Simon Brydon, senior director of security business development at Synamedia
The pressure on household budgets is intense, as inflation and interest rates soar alongside an energy crisis. These tough economic headwinds have coincided with a plethora of new SVoD subscriptions. In the UK, the monthly bill for legitimate services providing all major sports and entertainment reached £150 per month, and that doesn’t include the broadband service. This is why consumers are cutting their outgoings by paying for pirate services alongside legal services.
Our research with pirate consumers, conducted by Ampere Analysis, identified the scale of the problem, with 84 per cent of those surveyed watching sport illegally. 89 per cent of pirate viewers also have a legitimate pay-TV service and 44 per cent have a legal sports streaming service, demonstrating that they’re prepared to pay for media and sports media within their means.
This can only mean one thing in 2023, an increase in the consumption of pirate services. Streaming technology makes it simple and cheap to steal, aggregate, sell and deliver content illegally, rubbing salt into the wounds of broadcasters who face spiralling rights costs. For a get-rich-quick criminal enterprise, piracy is a winning business model and requires no technical know-how. The super-aggregated illegal pirate service offers premium sport and entertainment content at a price point that no legal service could ever come close to rivalling.
Steve Reynolds, president of Imagine Communications
The hot topic of 2022, which looks to continue to have traction in 2023, is FAST ― free, advertising-supported streaming television. Something that looks like a linear television channel, but delivered over ubiquitous broadband. It has hit a sweet spot with consumers, not least because it offers the prospect of really niche channels that people love to dip into.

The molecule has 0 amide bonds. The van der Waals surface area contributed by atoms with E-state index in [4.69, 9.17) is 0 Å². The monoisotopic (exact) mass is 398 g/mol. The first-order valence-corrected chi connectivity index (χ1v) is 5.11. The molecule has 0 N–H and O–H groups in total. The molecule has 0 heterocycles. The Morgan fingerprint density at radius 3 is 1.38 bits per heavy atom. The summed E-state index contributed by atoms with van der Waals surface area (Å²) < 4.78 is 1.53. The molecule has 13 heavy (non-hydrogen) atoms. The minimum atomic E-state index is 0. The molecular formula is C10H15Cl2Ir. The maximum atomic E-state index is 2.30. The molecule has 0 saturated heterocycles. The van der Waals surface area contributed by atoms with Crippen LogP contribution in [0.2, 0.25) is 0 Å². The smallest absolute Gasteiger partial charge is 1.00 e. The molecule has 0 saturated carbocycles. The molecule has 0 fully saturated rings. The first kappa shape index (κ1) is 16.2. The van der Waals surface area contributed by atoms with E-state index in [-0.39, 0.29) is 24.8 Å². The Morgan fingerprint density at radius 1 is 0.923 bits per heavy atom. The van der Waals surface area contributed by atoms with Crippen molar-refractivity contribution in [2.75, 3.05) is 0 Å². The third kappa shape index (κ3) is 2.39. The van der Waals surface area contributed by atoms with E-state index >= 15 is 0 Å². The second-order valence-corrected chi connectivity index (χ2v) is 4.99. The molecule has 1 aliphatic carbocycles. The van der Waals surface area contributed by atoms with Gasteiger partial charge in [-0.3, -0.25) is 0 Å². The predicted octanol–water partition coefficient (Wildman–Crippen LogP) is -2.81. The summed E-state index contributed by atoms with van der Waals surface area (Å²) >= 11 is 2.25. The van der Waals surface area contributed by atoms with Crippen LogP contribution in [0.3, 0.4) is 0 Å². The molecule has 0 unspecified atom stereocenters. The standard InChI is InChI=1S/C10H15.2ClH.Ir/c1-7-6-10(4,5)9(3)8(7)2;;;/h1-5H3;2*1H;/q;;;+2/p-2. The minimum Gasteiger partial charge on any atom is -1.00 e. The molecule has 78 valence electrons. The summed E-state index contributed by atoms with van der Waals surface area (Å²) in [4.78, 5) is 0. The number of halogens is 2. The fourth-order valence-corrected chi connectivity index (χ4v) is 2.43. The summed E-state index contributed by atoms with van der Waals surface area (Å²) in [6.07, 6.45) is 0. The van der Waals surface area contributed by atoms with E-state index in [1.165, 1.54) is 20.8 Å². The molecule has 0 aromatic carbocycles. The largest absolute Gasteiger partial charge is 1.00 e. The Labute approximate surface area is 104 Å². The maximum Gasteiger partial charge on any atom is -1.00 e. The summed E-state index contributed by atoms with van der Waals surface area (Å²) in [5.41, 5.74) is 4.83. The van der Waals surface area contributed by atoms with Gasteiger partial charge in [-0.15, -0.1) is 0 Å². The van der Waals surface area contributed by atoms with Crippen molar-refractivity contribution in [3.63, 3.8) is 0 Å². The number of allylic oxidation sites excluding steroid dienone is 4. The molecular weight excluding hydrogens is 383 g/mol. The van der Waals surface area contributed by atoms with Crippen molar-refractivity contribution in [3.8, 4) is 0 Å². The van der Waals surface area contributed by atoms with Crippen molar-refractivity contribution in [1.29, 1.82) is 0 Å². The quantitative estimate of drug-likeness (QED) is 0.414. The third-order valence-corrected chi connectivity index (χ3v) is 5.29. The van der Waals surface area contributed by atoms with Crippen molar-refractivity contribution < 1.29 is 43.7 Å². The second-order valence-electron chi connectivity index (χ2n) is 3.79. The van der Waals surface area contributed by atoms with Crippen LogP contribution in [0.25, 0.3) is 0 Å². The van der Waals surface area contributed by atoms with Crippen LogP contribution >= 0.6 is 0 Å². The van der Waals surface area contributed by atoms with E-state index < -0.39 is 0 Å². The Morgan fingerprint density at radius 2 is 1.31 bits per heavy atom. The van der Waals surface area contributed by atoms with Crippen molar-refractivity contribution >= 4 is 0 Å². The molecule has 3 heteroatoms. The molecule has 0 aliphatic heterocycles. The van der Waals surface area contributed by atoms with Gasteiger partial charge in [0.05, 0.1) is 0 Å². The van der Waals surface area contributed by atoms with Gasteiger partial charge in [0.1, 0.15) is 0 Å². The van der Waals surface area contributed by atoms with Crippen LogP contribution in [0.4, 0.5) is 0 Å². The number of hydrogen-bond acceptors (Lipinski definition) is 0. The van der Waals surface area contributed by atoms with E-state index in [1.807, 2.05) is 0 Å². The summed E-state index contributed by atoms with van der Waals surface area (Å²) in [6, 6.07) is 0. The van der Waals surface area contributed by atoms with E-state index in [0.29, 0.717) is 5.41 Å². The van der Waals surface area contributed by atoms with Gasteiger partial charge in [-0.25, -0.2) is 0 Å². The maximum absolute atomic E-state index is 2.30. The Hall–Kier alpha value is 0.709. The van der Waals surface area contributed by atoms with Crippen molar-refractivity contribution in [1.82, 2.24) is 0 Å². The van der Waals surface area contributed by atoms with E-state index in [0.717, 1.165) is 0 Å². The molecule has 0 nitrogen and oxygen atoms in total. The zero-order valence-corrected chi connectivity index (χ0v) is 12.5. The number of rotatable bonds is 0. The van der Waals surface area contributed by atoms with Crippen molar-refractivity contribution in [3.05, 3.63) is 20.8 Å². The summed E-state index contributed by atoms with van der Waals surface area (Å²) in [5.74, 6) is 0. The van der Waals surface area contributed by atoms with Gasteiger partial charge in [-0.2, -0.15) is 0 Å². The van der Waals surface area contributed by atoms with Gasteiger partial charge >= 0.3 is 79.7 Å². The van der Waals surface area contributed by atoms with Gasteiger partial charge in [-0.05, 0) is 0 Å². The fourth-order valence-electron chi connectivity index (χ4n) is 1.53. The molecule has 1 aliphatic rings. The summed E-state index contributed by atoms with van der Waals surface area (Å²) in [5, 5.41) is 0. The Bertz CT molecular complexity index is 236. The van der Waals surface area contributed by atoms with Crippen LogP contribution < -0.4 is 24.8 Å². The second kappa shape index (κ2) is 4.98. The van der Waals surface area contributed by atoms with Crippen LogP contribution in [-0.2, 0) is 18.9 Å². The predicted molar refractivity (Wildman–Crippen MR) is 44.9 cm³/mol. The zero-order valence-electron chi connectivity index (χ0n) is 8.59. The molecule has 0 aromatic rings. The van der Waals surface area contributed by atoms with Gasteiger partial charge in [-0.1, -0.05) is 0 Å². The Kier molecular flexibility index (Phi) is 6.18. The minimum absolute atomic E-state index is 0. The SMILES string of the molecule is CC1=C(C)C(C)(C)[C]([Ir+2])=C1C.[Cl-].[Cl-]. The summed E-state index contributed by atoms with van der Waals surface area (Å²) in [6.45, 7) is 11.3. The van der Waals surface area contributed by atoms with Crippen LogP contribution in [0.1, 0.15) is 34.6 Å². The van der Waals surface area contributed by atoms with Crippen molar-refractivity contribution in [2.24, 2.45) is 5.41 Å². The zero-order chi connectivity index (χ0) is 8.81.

The agility that the cloud gives us in setting up complete channels — including, critically, monetisation ― means that FAST services can be established very quickly in response to market demands. Equally, it is easy to try new things: if the channel finds an audience, you can grow it; if it does not, you can take it down and try something else.
Content and services in the cloud allow you to move to unified origination. Rather than silos for broadcast, VoD and streaming, a single system to plan, make, and monetise content can deliver to any platform, linked by a common advertising platform — streamlining operations and slashing costs.
Krsto Lazic, sales manager, iWedia
Following a year in which we’ve seen an increasing interest from broadcasters and advertisers in targeted advertising technology, in 2023 we should see many Tier 2 and 3 operators starting trials, following the success of early bird adopters such as SK Broadband and LG U+. FAST will continue to be a big topic in the new year, as many will see it as a cost-effective way to test this market while avoiding complex ecosystem management. We expect more investment from TV platforms such as Samsung, LG, Roku, and Android TV in this as well, which will help consolidate the FAST market.
In this new scenario where targeted advertising is at the centre stage of the industry, investing in data and audience measurement will be key to maximise the output of ad campaigns. We may also start seeing more ad tech companies investing in their own TV platforms to take market share and maximise revenue.
Julien Signes, EVP and general manager of video network at Synamedia
We are witnessing first-hand a FAST land grab as content owners rush headlong to adopt a YouTube-style business model so they can quickly start monetising their VoD catalogue. However, this locks content owners into a proprietary platform with unfavourable rates of ad revenue sharing.